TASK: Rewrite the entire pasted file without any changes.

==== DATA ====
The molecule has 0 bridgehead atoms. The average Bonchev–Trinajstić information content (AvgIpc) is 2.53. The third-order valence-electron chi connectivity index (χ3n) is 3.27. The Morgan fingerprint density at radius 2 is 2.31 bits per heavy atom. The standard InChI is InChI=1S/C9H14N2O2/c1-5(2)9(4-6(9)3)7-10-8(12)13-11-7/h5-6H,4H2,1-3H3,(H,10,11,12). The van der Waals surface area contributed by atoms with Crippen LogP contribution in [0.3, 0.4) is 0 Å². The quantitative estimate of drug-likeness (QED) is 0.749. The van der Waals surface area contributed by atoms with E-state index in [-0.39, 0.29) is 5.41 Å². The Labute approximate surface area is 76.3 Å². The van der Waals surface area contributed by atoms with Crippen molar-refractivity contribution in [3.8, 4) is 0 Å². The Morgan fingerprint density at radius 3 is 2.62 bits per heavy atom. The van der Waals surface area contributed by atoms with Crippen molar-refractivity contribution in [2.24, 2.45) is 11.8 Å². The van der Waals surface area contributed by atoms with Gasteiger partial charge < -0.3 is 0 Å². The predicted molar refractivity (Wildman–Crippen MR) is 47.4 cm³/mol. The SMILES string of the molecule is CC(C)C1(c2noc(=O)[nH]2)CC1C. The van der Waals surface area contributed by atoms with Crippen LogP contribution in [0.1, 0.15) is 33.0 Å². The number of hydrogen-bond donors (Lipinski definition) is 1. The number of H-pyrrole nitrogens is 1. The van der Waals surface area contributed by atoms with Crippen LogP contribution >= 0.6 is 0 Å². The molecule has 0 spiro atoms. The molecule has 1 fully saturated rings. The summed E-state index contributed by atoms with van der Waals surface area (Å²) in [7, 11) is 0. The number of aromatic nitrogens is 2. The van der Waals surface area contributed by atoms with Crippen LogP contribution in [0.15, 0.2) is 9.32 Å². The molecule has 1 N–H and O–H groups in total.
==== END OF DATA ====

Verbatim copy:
The molecule has 0 bridgehead atoms. The average Bonchev–Trinajstić information content (AvgIpc) is 2.53. The third-order valence-electron chi connectivity index (χ3n) is 3.27. The Morgan fingerprint density at radius 2 is 2.31 bits per heavy atom. The standard InChI is InChI=1S/C9H14N2O2/c1-5(2)9(4-6(9)3)7-10-8(12)13-11-7/h5-6H,4H2,1-3H3,(H,10,11,12). The van der Waals surface area contributed by atoms with Crippen LogP contribution in [0.3, 0.4) is 0 Å². The quantitative estimate of drug-likeness (QED) is 0.749. The van der Waals surface area contributed by atoms with E-state index in [-0.39, 0.29) is 5.41 Å². The Labute approximate surface area is 76.3 Å². The van der Waals surface area contributed by atoms with Crippen molar-refractivity contribution in [3.8, 4) is 0 Å². The Morgan fingerprint density at radius 3 is 2.62 bits per heavy atom. The van der Waals surface area contributed by atoms with Crippen molar-refractivity contribution in [2.24, 2.45) is 11.8 Å². The van der Waals surface area contributed by atoms with Gasteiger partial charge < -0.3 is 0 Å². The predicted molar refractivity (Wildman–Crippen MR) is 47.4 cm³/mol. The SMILES string of the molecule is CC(C)C1(c2noc(=O)[nH]2)CC1C. The van der Waals surface area contributed by atoms with Crippen LogP contribution in [0.1, 0.15) is 33.0 Å². The number of hydrogen-bond donors (Lipinski definition) is 1. The number of H-pyrrole nitrogens is 1. The van der Waals surface area contributed by atoms with Crippen LogP contribution >= 0.6 is 0 Å². The molecule has 0 spiro atoms. The molecule has 1 fully saturated rings. The summed E-state index contributed by atoms with van der Waals surface area (Å²) in [7, 11) is 0. The number of aromatic nitrogens is 2. The van der Waals surface area contributed by atoms with Crippen LogP contribution in [0.15, 0.2) is 9.32 Å². The molecule has 1 N–H and O–H groups in total.